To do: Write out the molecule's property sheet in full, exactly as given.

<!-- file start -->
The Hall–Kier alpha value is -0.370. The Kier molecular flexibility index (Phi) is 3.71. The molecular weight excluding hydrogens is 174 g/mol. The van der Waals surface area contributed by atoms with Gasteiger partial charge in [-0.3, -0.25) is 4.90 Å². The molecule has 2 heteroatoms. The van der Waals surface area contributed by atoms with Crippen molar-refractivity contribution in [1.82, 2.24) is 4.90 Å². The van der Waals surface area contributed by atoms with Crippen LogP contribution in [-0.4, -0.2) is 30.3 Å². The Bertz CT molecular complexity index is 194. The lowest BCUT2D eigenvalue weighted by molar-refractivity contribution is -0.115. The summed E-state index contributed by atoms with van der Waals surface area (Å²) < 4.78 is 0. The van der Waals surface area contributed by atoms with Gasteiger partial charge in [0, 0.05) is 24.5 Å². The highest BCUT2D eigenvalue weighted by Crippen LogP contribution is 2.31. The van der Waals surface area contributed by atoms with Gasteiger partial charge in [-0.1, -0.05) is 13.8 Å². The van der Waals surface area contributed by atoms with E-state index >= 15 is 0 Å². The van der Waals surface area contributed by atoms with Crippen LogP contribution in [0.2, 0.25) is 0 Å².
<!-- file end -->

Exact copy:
The Hall–Kier alpha value is -0.370. The Kier molecular flexibility index (Phi) is 3.71. The molecular weight excluding hydrogens is 174 g/mol. The van der Waals surface area contributed by atoms with Gasteiger partial charge in [-0.3, -0.25) is 4.90 Å². The molecule has 2 heteroatoms. The van der Waals surface area contributed by atoms with Crippen molar-refractivity contribution in [1.82, 2.24) is 4.90 Å². The van der Waals surface area contributed by atoms with Crippen LogP contribution in [-0.4, -0.2) is 30.3 Å². The Bertz CT molecular complexity index is 194. The lowest BCUT2D eigenvalue weighted by molar-refractivity contribution is -0.115. The summed E-state index contributed by atoms with van der Waals surface area (Å²) < 4.78 is 0. The van der Waals surface area contributed by atoms with Gasteiger partial charge in [0, 0.05) is 24.5 Å². The highest BCUT2D eigenvalue weighted by Crippen LogP contribution is 2.31. The van der Waals surface area contributed by atoms with Gasteiger partial charge in [-0.1, -0.05) is 13.8 Å². The van der Waals surface area contributed by atoms with E-state index >= 15 is 0 Å². The van der Waals surface area contributed by atoms with Crippen LogP contribution in [0.2, 0.25) is 0 Å².